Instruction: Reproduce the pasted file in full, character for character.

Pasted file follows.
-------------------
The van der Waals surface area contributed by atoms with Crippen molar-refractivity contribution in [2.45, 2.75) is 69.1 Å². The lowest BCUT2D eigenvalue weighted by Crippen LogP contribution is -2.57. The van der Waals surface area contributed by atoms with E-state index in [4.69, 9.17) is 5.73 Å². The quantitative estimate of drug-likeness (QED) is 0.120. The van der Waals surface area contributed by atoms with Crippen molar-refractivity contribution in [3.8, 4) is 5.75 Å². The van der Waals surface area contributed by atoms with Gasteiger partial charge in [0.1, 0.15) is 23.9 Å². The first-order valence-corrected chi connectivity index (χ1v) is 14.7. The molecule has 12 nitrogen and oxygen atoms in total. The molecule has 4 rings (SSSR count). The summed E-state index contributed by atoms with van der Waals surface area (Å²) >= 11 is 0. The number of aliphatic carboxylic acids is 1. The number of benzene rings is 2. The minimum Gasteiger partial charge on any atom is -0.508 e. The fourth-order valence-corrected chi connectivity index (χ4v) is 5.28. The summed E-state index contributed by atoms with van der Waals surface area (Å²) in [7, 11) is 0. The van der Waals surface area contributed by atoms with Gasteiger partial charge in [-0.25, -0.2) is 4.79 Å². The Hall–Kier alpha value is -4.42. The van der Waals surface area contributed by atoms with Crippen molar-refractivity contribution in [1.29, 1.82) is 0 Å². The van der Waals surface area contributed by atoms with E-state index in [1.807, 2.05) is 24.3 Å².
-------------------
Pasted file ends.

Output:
The van der Waals surface area contributed by atoms with Crippen molar-refractivity contribution in [2.45, 2.75) is 69.1 Å². The lowest BCUT2D eigenvalue weighted by Crippen LogP contribution is -2.57. The van der Waals surface area contributed by atoms with E-state index in [4.69, 9.17) is 5.73 Å². The quantitative estimate of drug-likeness (QED) is 0.120. The van der Waals surface area contributed by atoms with Crippen molar-refractivity contribution in [3.8, 4) is 5.75 Å². The van der Waals surface area contributed by atoms with Gasteiger partial charge in [0.1, 0.15) is 23.9 Å². The first-order valence-corrected chi connectivity index (χ1v) is 14.7. The molecule has 12 nitrogen and oxygen atoms in total. The molecule has 4 rings (SSSR count). The summed E-state index contributed by atoms with van der Waals surface area (Å²) >= 11 is 0. The number of aliphatic carboxylic acids is 1. The number of benzene rings is 2. The minimum Gasteiger partial charge on any atom is -0.508 e. The fourth-order valence-corrected chi connectivity index (χ4v) is 5.28. The summed E-state index contributed by atoms with van der Waals surface area (Å²) in [7, 11) is 0. The van der Waals surface area contributed by atoms with Gasteiger partial charge in [-0.25, -0.2) is 4.79 Å². The Hall–Kier alpha value is -4.42. The van der Waals surface area contributed by atoms with Crippen molar-refractivity contribution in [1.29, 1.82) is 0 Å². The van der Waals surface area contributed by atoms with E-state index in [1.807, 2.05) is 24.3 Å².